CAIR Advice for Smooth
Clara, CA: The Council on American Islamic Relations, San
Francisco Bay Area Chapter (CAIR-SFBA) encourages Bay Area
Hajj pilgrims to review their rights and responsibilities
as airlines passengers, in order to facilitate efficient
traveling and to avoid unnecessary delays.
On Monday, December 11, CAIR-SFBA met with US Customs and
Border Protection (CBP), as a proactive effort to educate
law enforcement officials on the Hajj experience, and to
discuss safety tips for passengers. CAIR-SFBA has also reached
out to the Department of Homeland Security (DHS), Transportation
Security Administration (TSA), and the Federal Bureau of
Investigation (FBI), to ensure safe and hassle-free traveling
for Hajj pilgrims. Please be sure to report any positive
or negative experiences to CAIR-SFBA.
CALL TO ACTION
Following the CBP meeting, CAIR-SFBA is advising those going
on pilgrimage to note the following tips:
1. Know your rights: Please remember that there are certain
procedures that law enforcement officials conduct simply
as protocol. However, in case of any undue hassling or discrimination,
know your rights as an airline passenger.
In its "Your Rights and Responsibilities as an American
Muslim" pocket guide, CAIR states: "As an airline
passenger, you are entitled to courteous, respectful and
non-stigmatizing treatment by airline and security personnel.
You have the right to complain about treatment that you
believe is discriminatory. If you believe you have been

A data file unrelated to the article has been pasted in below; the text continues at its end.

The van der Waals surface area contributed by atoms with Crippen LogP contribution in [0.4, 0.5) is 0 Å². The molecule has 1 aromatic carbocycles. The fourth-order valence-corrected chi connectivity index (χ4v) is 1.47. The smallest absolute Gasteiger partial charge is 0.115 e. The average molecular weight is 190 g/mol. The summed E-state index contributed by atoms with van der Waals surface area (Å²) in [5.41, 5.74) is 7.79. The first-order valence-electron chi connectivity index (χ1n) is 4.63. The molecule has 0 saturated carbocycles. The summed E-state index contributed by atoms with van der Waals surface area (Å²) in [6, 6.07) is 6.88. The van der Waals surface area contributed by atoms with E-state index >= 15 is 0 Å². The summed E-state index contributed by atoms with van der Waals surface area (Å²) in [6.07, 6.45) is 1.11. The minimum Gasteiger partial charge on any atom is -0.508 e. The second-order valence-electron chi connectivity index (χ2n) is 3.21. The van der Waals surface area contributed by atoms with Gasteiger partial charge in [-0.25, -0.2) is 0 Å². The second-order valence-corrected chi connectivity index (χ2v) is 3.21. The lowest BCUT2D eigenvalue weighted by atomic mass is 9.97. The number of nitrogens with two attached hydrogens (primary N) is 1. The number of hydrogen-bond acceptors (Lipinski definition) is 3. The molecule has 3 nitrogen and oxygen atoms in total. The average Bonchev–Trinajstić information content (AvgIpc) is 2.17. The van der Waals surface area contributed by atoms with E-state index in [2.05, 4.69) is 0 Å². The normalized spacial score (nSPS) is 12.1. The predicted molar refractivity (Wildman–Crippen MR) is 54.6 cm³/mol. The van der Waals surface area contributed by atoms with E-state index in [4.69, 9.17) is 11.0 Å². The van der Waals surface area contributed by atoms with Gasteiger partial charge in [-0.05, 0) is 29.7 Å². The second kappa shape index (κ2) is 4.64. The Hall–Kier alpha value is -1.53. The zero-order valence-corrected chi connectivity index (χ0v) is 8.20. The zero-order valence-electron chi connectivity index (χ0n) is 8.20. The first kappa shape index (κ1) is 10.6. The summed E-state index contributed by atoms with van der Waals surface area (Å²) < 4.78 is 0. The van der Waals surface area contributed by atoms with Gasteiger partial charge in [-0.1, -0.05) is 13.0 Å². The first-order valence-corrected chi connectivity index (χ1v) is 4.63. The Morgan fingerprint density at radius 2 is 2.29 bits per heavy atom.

treated in a discriminatory manner, immediately:
a. Ask for the names and ID numbers of all persons involved
in the incident. Be sure to write this information down
b. Ask to speak to a supervisor.
c. Ask if you have been singled out because of your name,
looks, dress, race, ethnicity, faith, or national origin.
d. Ask witnesses to give you their names and contact information.
e. Write down a statement of facts immediately after the
incident. Be sure to include the flight number, the flight
date, and the name of the airline.
f. Contact CAIR to file a report. If you are leaving the
country, leave a detailed message, with the information
above at 408-986-9874."
2. Know before you go: Read the CBP “Know Before You
Go” brochure to be aware of the rules of bringing
back items from your trip. When returning from Hajj:
a. Check in any ZamZam water that you bring back with you.
Airlines will NOT allow you to carry liquids in large quantities
as hand luggage.
b. If you are bringing back dates, make sure they are processed
and sufficiently dry.
c. When packing, ensure that your shoes are cleansed of
any soil to avoid having your luggage opened at the airport.
CBP has strict rules for allowing any soil, chemicals, etc.
into the country.
d. If you are bringing back items (gold, etc.) worth more
than $800 (per person) declare them using the CBP Declaration
Form, made available by airline staff when landing.
e. Fingerprinting and photographing may be conducted for
those traveling on a non-immigrant visa (i.e. non-US citizens
or non-US residents).
"Given the increase in the number of complaints CAIR
has received alleging airport profiling of American Muslims,
we believe it is important that all those taking part in
this year's Hajj be aware of their legal and civil rights,"
said CAIR Communications Director Ibrahim Hooper.
Hajj is one of the "five pillars" of the Islamic
faith. (The other pillars include a declaration of faith,
daily prayers, offering regular charity, and fasting during
the month of Ramadan.) Pilgrimage is a once-in-a-lifetime
obligation for those who have the physical and financial
ability to undertake the journey.
When the main portion of the pilgrimage is completed, Muslims
worldwide gather for communal prayers on the first day of
Eid ul-Adha (eed-al-ODD-ha), the second of the two major
CAIR, America’s largest Islamic civil liberties group,
has 32 offices and chapters nationwide and in Canada. Its
mission is to enhance the understanding of Islam, encourage
dialogue, protect civil liberties, empower American Muslims,
and build coalitions that promote justice and mutual understanding.